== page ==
I posted a few days ago about my worries that publisher unwillingness to allow library ebook lending (made possible by the fact that publishers have more legal right to block such activities than with print) imperils the future of public lending libraries.
I worry that there isn’t enough patron education on this issue. Patrons need to know that it’s publishers standing in the way, not library traditionalism or incompetence (well, there might be some of that too).
I was heartened to see a popular press article highlighting publisher resistance to library ebook lending, and the barriers publishers put in place. I hope this starts getting more coverage (and wish the ALA’s advocacy and popular education wings would work on it; what’s the ALA for, anyway?)
And in a very related topic, an Amazon press release (blogged and analyzed here) suggests that making a title available through the Kindle lending program increases ebook sales for that title compared to if it were not available for lending, as well as resulting in royalties from Amazon’s library program. Perhaps the publishers don’t need to be scared of library lending?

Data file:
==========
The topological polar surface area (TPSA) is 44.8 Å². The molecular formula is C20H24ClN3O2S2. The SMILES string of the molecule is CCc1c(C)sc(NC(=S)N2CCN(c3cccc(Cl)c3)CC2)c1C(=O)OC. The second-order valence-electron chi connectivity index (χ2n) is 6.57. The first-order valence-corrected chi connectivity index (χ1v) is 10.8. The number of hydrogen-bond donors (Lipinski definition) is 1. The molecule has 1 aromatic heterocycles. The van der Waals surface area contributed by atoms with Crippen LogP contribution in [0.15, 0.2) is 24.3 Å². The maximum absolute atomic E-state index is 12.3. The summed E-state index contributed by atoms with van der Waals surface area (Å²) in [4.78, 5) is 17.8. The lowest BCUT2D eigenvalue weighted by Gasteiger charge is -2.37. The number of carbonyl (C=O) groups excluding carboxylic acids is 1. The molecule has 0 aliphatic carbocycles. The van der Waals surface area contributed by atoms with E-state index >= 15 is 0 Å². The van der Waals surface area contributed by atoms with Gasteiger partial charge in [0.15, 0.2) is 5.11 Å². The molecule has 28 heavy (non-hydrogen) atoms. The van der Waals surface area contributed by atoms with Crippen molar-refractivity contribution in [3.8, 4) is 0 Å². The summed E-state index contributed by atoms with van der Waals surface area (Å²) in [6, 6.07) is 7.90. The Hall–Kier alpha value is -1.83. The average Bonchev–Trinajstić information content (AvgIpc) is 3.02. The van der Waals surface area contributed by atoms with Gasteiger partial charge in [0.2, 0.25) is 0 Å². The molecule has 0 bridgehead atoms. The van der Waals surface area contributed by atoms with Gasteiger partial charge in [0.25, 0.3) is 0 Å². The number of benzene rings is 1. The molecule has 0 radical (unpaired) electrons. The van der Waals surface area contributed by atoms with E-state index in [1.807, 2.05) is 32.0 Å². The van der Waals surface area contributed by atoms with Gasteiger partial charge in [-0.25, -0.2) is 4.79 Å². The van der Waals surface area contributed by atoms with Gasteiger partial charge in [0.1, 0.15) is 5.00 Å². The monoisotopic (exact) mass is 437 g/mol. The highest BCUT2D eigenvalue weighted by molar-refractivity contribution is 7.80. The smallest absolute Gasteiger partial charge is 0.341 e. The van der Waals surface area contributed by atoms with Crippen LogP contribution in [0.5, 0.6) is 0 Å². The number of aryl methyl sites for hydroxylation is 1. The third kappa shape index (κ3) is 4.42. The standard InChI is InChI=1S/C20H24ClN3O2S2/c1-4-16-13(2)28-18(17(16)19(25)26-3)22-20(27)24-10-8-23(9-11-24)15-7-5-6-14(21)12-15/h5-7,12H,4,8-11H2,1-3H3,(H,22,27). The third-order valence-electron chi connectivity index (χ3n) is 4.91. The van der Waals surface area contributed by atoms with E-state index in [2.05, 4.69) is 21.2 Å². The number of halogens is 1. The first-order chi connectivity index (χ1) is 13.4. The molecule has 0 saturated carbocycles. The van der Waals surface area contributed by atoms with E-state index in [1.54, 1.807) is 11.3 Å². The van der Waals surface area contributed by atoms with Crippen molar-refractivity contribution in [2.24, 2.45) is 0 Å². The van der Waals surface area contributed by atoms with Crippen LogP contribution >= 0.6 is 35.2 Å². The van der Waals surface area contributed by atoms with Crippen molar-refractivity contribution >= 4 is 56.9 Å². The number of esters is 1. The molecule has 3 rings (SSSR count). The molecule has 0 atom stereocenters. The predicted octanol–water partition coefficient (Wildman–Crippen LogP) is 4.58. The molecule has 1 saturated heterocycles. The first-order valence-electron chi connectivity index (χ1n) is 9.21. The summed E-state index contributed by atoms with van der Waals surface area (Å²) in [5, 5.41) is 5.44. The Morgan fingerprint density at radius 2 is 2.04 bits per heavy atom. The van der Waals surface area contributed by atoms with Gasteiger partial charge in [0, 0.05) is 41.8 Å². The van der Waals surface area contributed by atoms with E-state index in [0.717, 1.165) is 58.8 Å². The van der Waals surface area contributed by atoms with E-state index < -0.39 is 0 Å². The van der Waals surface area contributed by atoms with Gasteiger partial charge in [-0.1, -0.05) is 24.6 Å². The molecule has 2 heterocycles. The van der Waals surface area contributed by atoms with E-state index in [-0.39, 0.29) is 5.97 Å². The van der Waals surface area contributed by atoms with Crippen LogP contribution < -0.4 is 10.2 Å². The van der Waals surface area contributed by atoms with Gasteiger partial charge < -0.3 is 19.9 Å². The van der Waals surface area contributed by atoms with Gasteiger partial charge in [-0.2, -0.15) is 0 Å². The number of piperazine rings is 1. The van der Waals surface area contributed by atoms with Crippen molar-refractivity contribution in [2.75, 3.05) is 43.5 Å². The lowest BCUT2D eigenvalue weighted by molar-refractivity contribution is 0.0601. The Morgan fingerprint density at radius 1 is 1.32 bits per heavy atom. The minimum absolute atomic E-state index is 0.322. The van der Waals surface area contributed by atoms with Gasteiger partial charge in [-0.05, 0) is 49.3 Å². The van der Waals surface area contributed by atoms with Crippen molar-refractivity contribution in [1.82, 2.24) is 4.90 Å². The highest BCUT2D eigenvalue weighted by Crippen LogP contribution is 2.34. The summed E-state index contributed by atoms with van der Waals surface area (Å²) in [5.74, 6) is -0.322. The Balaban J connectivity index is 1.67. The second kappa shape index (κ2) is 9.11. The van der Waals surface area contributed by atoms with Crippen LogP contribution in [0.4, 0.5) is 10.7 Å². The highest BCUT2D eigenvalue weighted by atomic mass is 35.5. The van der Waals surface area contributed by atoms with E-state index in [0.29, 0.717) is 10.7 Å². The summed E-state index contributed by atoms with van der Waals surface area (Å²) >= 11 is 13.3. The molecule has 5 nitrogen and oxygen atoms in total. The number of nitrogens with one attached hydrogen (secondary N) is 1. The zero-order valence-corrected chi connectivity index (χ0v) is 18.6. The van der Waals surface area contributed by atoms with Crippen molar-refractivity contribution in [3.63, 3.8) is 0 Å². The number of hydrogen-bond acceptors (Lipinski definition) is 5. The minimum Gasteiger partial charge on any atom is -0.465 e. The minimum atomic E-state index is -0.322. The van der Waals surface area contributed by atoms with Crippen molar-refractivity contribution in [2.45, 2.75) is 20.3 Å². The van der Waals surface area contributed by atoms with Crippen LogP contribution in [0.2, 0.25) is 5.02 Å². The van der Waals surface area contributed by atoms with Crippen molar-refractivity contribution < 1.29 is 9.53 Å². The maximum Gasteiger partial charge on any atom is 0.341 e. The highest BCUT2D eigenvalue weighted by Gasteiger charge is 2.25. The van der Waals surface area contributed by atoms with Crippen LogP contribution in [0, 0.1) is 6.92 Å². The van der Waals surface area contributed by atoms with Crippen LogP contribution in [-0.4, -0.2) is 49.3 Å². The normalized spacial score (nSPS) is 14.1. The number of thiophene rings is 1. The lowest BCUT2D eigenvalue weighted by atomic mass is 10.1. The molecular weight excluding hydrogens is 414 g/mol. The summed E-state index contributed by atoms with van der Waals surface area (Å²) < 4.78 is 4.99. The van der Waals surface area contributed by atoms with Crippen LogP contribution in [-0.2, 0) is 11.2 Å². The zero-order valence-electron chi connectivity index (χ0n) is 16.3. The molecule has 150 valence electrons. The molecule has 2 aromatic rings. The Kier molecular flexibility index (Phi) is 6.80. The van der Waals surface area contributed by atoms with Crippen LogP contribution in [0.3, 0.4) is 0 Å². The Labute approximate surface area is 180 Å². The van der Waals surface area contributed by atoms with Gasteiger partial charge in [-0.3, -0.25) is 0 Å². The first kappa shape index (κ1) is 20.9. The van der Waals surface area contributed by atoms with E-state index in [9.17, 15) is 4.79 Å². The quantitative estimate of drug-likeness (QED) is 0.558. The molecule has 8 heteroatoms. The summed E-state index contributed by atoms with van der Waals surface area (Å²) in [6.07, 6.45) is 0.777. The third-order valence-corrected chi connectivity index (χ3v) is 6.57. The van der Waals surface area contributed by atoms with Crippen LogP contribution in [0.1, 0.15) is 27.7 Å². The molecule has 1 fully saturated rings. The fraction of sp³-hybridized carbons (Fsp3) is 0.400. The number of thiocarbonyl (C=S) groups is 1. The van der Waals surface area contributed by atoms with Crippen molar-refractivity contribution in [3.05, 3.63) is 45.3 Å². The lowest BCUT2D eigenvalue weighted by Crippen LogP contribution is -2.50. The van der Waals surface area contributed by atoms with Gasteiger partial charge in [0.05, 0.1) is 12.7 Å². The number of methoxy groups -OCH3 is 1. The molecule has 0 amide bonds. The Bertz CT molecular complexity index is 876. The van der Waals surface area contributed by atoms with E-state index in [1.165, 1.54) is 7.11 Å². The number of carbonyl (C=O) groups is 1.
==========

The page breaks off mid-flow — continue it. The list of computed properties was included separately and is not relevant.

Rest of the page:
Of course, Amazon (as well as perhaps the publishers), would like to see an Amazon-controlled platform take control with no intermediation by pesky non-profit public libraries. And with a new per-use royalty payment model. (which the US First Sale Doctrine makes unenforceable for print, but not ebooks). Remember, not-for-profit libraries (public, academic, and sometimes special use) are pretty much the only institutions in the publishing chain/universe, whose only interest is the benefit of their patrons/customers, rather than squeezing as much profit as possible out of their customers.